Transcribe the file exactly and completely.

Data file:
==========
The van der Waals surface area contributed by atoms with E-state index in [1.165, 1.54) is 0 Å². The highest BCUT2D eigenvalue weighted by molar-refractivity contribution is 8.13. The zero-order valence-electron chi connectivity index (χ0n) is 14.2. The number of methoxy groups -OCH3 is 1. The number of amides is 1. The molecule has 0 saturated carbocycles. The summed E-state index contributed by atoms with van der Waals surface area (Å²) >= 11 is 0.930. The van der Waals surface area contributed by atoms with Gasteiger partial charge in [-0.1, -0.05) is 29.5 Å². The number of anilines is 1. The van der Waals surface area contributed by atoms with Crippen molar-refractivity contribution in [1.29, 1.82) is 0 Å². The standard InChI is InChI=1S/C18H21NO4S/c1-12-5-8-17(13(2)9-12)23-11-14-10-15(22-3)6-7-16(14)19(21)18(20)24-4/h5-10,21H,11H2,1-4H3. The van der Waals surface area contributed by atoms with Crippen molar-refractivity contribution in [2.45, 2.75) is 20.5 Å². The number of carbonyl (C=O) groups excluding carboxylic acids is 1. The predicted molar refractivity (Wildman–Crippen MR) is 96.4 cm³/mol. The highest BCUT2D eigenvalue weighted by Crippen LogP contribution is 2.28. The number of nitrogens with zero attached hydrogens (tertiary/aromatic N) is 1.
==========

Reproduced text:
The van der Waals surface area contributed by atoms with E-state index in [1.165, 1.54) is 0 Å². The highest BCUT2D eigenvalue weighted by molar-refractivity contribution is 8.13. The zero-order valence-electron chi connectivity index (χ0n) is 14.2. The number of methoxy groups -OCH3 is 1. The number of amides is 1. The molecule has 0 saturated carbocycles. The summed E-state index contributed by atoms with van der Waals surface area (Å²) >= 11 is 0.930. The van der Waals surface area contributed by atoms with Gasteiger partial charge in [-0.1, -0.05) is 29.5 Å². The number of anilines is 1. The van der Waals surface area contributed by atoms with Crippen molar-refractivity contribution in [1.29, 1.82) is 0 Å². The standard InChI is InChI=1S/C18H21NO4S/c1-12-5-8-17(13(2)9-12)23-11-14-10-15(22-3)6-7-16(14)19(21)18(20)24-4/h5-10,21H,11H2,1-4H3. The van der Waals surface area contributed by atoms with Crippen molar-refractivity contribution in [2.45, 2.75) is 20.5 Å². The number of carbonyl (C=O) groups excluding carboxylic acids is 1. The predicted molar refractivity (Wildman–Crippen MR) is 96.4 cm³/mol. The highest BCUT2D eigenvalue weighted by Crippen LogP contribution is 2.28. The number of nitrogens with zero attached hydrogens (tertiary/aromatic N) is 1.